Great Lakes News

Great Lakes News

Proposed Budget Cuts Threaten Great Lakes


Proposed cuts to the Environmental Protection Agency (EPA) under the Trump Administration has many Great Lakes environmentalists and legislators concerned. Details leaked and obtained by the National Association for Clean Air Agencies show that the Trump Administration’s initial 2018 budget proposal would dramatically slash EPA funding, including a 97 percent cut to the Great Lakes Restoration Initiative (GLRI) of $300 million to just $10 million. Of the list of EPA cuts, the GLRI reduction is the largest dollar amount.

“If true, the level of cuts being discussed would be devastating. Federal Great Lakes restoration investments are producing results across the region, but serious threats remain. These cuts will essentially stop restoration efforts in their tracks, in states like Michigan, Wisconsin and Ohio,” says Chad Lord, policy director for the Healing Our Waters-Great Lakes Coalition in a statement. “Thirty million people depend on the Great Lakes for their drinking water, jobs, and way of life. Absent a strong course correction by the Trump Administration, we will work with Republicans and Democrats in the U.S. Congress to maintain funding at current levels to ensure that Great Lakes restoration efforts remain a top national priority.”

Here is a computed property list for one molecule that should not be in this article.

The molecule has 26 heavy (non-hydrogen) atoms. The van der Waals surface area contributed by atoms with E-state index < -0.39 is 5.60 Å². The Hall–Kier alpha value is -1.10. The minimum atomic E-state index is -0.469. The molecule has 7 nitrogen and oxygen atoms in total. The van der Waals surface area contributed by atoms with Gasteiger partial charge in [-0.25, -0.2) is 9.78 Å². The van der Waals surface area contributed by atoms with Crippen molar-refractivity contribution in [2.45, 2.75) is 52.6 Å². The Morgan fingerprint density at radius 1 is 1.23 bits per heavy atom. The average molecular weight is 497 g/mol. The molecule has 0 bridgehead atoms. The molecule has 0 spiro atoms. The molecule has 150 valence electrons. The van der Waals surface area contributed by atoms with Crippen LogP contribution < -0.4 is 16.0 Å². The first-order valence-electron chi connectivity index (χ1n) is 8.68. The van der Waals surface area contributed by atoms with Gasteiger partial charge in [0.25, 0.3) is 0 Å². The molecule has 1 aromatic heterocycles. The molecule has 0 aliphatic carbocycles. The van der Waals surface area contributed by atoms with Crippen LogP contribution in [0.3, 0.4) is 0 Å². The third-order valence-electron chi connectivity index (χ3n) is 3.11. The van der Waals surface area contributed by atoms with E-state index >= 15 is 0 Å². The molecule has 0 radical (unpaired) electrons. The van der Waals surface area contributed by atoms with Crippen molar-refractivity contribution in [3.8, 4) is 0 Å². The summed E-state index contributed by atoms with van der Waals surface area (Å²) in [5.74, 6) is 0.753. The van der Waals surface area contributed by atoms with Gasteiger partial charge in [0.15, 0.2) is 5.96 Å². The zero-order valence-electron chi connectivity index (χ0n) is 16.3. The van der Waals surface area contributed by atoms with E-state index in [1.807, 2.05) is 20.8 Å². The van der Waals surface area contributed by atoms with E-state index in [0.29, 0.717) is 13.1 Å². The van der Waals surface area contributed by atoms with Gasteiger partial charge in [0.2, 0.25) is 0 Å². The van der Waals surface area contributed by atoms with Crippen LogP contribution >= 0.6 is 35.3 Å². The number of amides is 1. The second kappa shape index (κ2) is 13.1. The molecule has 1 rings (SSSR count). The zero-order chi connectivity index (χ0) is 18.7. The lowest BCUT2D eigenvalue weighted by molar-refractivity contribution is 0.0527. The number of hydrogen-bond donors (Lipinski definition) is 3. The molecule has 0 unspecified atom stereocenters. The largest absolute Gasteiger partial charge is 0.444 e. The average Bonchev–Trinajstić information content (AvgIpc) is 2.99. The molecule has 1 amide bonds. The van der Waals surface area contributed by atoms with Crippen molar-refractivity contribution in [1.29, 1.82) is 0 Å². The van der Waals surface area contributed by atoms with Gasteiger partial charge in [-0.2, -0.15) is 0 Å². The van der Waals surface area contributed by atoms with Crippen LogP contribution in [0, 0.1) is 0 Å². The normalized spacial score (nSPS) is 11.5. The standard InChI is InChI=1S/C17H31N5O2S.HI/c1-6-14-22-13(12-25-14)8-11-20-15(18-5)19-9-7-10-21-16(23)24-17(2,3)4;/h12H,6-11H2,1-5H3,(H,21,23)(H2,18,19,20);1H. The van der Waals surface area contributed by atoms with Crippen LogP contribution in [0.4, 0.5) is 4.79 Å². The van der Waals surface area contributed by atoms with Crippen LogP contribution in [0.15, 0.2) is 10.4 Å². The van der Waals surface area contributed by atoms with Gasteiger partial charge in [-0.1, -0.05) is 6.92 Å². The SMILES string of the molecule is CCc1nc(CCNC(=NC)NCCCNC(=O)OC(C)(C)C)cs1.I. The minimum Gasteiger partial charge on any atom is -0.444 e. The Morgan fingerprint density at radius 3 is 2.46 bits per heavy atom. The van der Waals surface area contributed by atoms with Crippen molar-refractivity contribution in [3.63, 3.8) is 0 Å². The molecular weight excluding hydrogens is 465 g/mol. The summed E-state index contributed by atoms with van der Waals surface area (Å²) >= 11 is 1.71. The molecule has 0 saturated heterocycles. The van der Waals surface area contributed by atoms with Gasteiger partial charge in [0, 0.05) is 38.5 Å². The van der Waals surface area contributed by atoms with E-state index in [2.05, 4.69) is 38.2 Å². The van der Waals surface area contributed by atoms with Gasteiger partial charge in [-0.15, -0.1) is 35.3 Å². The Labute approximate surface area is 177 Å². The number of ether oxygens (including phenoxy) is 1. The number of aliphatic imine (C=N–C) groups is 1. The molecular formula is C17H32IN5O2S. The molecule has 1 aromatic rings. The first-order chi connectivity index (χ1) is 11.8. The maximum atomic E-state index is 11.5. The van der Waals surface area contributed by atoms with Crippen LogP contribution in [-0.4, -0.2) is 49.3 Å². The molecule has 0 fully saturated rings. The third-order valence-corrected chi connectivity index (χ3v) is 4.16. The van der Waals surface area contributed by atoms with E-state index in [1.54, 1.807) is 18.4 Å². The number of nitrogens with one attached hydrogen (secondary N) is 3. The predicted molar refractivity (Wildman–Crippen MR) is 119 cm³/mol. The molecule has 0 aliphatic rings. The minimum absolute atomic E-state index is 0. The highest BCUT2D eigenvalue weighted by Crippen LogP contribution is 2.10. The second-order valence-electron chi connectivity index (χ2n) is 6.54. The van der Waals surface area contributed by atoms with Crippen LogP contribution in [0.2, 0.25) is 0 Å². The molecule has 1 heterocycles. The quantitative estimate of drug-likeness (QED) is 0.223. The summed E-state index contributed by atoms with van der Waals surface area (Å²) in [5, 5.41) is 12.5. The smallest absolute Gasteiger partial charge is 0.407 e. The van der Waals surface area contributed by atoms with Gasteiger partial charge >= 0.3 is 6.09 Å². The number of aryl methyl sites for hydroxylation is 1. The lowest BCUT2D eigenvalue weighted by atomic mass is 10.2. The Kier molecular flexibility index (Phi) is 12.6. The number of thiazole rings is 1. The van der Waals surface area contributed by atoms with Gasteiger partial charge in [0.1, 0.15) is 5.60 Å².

The GLRI is a diverse program that funds state and local projects to combat invasive species (such as Asian carp), restores wildlife habitats and cleans up polluted watersheds across the Great Lakes region. Projects funded by the GLRI historically have seen success: White Lake in Muskegon County and Deer Lake in Michigan’s Upper Peninsula were taken off the Great Lakes Areas of Concern toxic hotspot list in 2014 after undergoing GLRI watershed restoration efforts. GLRI has also funded the dredging of river bottoms to remove mercury pollution and to improve fish habitat at Detroit’s Belle Isle. GLRI has taken on more than 300 projects since its inception under President George W. Bush's administration.

The proposed cuts have been met with backlash from Congressmen on both sides of the aisle, environmental groups and Great Lakes mayors. Traditionally the program has seen bipartisan support, with Congress authorizing $300 million per year through 2021 just in December. The GLRI is just one of many proposed EPA cuts. Others include a $13 million reduction in compliance monitoring, which is how the EPA ensures drinking water standards are met.

The Trump Administration is expected to release its finalized budget the week of March 13.

To read more on EPA cuts and the potential effects on the Great Lakes, check out:

[Photo via NOAA/Flickr]

South Shore JUN17